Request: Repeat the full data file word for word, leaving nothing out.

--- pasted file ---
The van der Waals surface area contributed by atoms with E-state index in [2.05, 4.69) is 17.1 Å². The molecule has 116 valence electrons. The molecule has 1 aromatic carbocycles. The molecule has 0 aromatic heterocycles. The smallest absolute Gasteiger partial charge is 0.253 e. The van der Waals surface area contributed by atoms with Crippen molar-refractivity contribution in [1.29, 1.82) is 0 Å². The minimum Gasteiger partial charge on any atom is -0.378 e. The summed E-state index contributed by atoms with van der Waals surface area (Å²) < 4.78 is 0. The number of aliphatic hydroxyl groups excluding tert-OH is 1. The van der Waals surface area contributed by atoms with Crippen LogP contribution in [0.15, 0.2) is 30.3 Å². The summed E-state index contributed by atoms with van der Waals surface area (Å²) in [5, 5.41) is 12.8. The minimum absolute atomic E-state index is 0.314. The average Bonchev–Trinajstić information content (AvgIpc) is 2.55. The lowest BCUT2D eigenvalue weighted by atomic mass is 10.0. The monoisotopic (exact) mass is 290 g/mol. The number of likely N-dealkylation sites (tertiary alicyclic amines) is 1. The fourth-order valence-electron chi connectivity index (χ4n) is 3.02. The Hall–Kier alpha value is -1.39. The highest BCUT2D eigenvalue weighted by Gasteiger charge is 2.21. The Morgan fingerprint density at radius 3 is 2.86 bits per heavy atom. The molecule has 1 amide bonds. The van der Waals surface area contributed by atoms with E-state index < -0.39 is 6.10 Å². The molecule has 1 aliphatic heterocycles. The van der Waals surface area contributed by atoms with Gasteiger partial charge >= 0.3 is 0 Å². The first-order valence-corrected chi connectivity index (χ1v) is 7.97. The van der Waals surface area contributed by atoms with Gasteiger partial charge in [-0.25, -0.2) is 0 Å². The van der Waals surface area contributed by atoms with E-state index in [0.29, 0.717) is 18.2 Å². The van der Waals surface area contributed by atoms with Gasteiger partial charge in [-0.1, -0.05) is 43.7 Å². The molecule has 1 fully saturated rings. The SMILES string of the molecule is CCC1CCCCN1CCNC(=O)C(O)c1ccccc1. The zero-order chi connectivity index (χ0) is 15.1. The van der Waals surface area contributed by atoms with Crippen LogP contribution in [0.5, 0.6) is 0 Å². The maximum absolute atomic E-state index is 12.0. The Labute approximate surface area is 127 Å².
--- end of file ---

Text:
The van der Waals surface area contributed by atoms with E-state index in [2.05, 4.69) is 17.1 Å². The molecule has 116 valence electrons. The molecule has 1 aromatic carbocycles. The molecule has 0 aromatic heterocycles. The smallest absolute Gasteiger partial charge is 0.253 e. The van der Waals surface area contributed by atoms with Crippen molar-refractivity contribution in [1.29, 1.82) is 0 Å². The minimum Gasteiger partial charge on any atom is -0.378 e. The summed E-state index contributed by atoms with van der Waals surface area (Å²) < 4.78 is 0. The number of aliphatic hydroxyl groups excluding tert-OH is 1. The van der Waals surface area contributed by atoms with Crippen LogP contribution in [0.15, 0.2) is 30.3 Å². The summed E-state index contributed by atoms with van der Waals surface area (Å²) in [5, 5.41) is 12.8. The minimum absolute atomic E-state index is 0.314. The average Bonchev–Trinajstić information content (AvgIpc) is 2.55. The lowest BCUT2D eigenvalue weighted by atomic mass is 10.0. The monoisotopic (exact) mass is 290 g/mol. The number of likely N-dealkylation sites (tertiary alicyclic amines) is 1. The fourth-order valence-electron chi connectivity index (χ4n) is 3.02. The Hall–Kier alpha value is -1.39. The highest BCUT2D eigenvalue weighted by Gasteiger charge is 2.21. The Morgan fingerprint density at radius 3 is 2.86 bits per heavy atom. The molecule has 1 amide bonds. The van der Waals surface area contributed by atoms with E-state index < -0.39 is 6.10 Å². The molecule has 1 aliphatic heterocycles. The van der Waals surface area contributed by atoms with Gasteiger partial charge >= 0.3 is 0 Å². The first-order valence-corrected chi connectivity index (χ1v) is 7.97. The van der Waals surface area contributed by atoms with Gasteiger partial charge in [-0.25, -0.2) is 0 Å². The van der Waals surface area contributed by atoms with E-state index in [0.29, 0.717) is 18.2 Å². The van der Waals surface area contributed by atoms with Gasteiger partial charge in [-0.1, -0.05) is 43.7 Å². The molecule has 1 fully saturated rings. The SMILES string of the molecule is CCC1CCCCN1CCNC(=O)C(O)c1ccccc1. The zero-order chi connectivity index (χ0) is 15.1. The van der Waals surface area contributed by atoms with Crippen LogP contribution in [0.5, 0.6) is 0 Å². The maximum absolute atomic E-state index is 12.0. The Labute approximate surface area is 127 Å².